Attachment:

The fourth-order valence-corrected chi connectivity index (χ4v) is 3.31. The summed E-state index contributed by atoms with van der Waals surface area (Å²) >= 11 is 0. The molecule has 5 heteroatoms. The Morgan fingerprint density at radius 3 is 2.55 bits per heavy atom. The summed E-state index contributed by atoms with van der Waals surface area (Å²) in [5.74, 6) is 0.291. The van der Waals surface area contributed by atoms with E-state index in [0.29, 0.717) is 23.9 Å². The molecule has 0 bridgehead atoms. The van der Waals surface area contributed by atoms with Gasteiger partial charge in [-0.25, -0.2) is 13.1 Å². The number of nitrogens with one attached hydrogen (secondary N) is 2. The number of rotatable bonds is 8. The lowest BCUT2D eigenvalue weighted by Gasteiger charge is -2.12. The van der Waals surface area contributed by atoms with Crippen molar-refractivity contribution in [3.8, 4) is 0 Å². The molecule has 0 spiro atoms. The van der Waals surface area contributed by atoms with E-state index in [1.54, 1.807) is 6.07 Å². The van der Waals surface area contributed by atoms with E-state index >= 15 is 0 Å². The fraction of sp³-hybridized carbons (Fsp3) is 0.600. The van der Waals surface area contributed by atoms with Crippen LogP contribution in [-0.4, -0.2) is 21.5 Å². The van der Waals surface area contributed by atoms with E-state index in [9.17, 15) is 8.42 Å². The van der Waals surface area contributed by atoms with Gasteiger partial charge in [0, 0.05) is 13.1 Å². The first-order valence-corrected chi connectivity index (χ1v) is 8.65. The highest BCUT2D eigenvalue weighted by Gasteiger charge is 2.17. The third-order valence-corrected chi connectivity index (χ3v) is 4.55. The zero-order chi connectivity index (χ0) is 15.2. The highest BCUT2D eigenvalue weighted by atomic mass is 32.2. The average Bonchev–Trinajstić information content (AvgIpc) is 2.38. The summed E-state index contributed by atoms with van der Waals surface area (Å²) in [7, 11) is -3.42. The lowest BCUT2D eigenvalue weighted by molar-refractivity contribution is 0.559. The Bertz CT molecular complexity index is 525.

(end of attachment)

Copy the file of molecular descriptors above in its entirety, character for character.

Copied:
The fourth-order valence-corrected chi connectivity index (χ4v) is 3.31. The summed E-state index contributed by atoms with van der Waals surface area (Å²) >= 11 is 0. The molecule has 5 heteroatoms. The Morgan fingerprint density at radius 3 is 2.55 bits per heavy atom. The summed E-state index contributed by atoms with van der Waals surface area (Å²) in [5.74, 6) is 0.291. The van der Waals surface area contributed by atoms with E-state index in [0.29, 0.717) is 23.9 Å². The molecule has 0 bridgehead atoms. The van der Waals surface area contributed by atoms with Gasteiger partial charge in [-0.25, -0.2) is 13.1 Å². The number of nitrogens with one attached hydrogen (secondary N) is 2. The number of rotatable bonds is 8. The lowest BCUT2D eigenvalue weighted by Gasteiger charge is -2.12. The van der Waals surface area contributed by atoms with Crippen molar-refractivity contribution in [3.8, 4) is 0 Å². The molecule has 0 spiro atoms. The van der Waals surface area contributed by atoms with E-state index in [1.54, 1.807) is 6.07 Å². The van der Waals surface area contributed by atoms with E-state index >= 15 is 0 Å². The fraction of sp³-hybridized carbons (Fsp3) is 0.600. The van der Waals surface area contributed by atoms with Crippen LogP contribution in [-0.4, -0.2) is 21.5 Å². The van der Waals surface area contributed by atoms with E-state index in [9.17, 15) is 8.42 Å². The van der Waals surface area contributed by atoms with Gasteiger partial charge in [0, 0.05) is 13.1 Å². The first-order valence-corrected chi connectivity index (χ1v) is 8.65. The highest BCUT2D eigenvalue weighted by Gasteiger charge is 2.17. The third-order valence-corrected chi connectivity index (χ3v) is 4.55. The zero-order chi connectivity index (χ0) is 15.2. The highest BCUT2D eigenvalue weighted by atomic mass is 32.2. The average Bonchev–Trinajstić information content (AvgIpc) is 2.38. The summed E-state index contributed by atoms with van der Waals surface area (Å²) in [7, 11) is -3.42. The lowest BCUT2D eigenvalue weighted by molar-refractivity contribution is 0.559. The Bertz CT molecular complexity index is 525.